Q: How did politics influence the EPA's oversight of this issue?
What came across clearly to the EPA was that the [Bush] administration did not want us to take a formal position of opposition to the exemption. It wasn't so much a pressure. It was just very clear, here is the situation: EPA officials or career staff are not to take a position of opposition or support for the legislation.
I'm not saying that there was political pressure in some sense of being told not to say certain things. This is the case in all high-profile legislative and congressional issues over my six years at EPA.
When it comes to working with Congress, the EPA is one important voice in where the executive branch is coming from, but it is not the only voice. So, as is always the case with any administration, there was coordination of the process with the Department of Energy, Office of Management and Budget, the White House. I know the office of the vice president [Dick Cheney] was involved, but I honestly did not see much involvement at all.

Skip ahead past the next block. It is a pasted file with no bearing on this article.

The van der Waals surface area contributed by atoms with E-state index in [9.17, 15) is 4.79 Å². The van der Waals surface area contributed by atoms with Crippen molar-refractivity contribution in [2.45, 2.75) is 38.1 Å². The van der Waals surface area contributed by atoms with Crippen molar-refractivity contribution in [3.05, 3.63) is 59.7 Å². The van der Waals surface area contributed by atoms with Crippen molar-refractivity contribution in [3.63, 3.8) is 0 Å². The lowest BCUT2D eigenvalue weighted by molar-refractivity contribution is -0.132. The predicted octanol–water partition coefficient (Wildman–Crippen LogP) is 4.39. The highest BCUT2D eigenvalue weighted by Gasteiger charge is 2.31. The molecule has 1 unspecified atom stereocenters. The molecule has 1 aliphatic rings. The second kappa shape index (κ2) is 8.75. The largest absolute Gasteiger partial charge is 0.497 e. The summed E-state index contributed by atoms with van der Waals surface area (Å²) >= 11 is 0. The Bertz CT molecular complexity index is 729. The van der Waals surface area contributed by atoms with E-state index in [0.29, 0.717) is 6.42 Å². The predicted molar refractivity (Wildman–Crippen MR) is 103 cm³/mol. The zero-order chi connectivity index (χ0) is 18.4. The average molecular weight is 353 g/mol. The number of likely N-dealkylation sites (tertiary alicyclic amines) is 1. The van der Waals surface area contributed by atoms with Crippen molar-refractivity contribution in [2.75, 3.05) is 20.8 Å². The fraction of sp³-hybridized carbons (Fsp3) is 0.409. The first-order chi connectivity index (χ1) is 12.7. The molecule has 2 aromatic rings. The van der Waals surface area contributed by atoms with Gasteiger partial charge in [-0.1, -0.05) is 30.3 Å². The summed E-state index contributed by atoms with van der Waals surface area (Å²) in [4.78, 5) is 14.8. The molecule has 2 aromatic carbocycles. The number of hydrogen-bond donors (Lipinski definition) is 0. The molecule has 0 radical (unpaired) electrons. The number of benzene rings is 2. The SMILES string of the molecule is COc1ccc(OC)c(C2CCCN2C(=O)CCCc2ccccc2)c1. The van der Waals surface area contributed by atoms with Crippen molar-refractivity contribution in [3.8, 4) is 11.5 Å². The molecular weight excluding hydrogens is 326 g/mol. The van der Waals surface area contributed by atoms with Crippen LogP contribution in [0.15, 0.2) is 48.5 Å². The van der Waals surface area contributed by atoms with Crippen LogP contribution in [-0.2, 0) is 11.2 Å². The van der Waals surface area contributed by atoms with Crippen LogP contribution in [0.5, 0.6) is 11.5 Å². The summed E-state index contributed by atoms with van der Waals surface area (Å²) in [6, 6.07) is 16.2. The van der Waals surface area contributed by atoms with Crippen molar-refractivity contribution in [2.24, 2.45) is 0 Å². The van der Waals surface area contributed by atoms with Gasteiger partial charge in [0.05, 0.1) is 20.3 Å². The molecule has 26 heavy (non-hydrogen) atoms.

Q: How did you get the message that the EPA shouldn't take a formal position on the exemption?
They would say, 'continue to monitor this issue, work with congressional offices, explore the language, but don't take a formal position either for or against the language that was being developed in Chairman Barton's committee.' [Joe Barton, House Energy and Commerce Committee]
Q: Were you or the EPA ever instructed on what, specifically, to conclude in your research?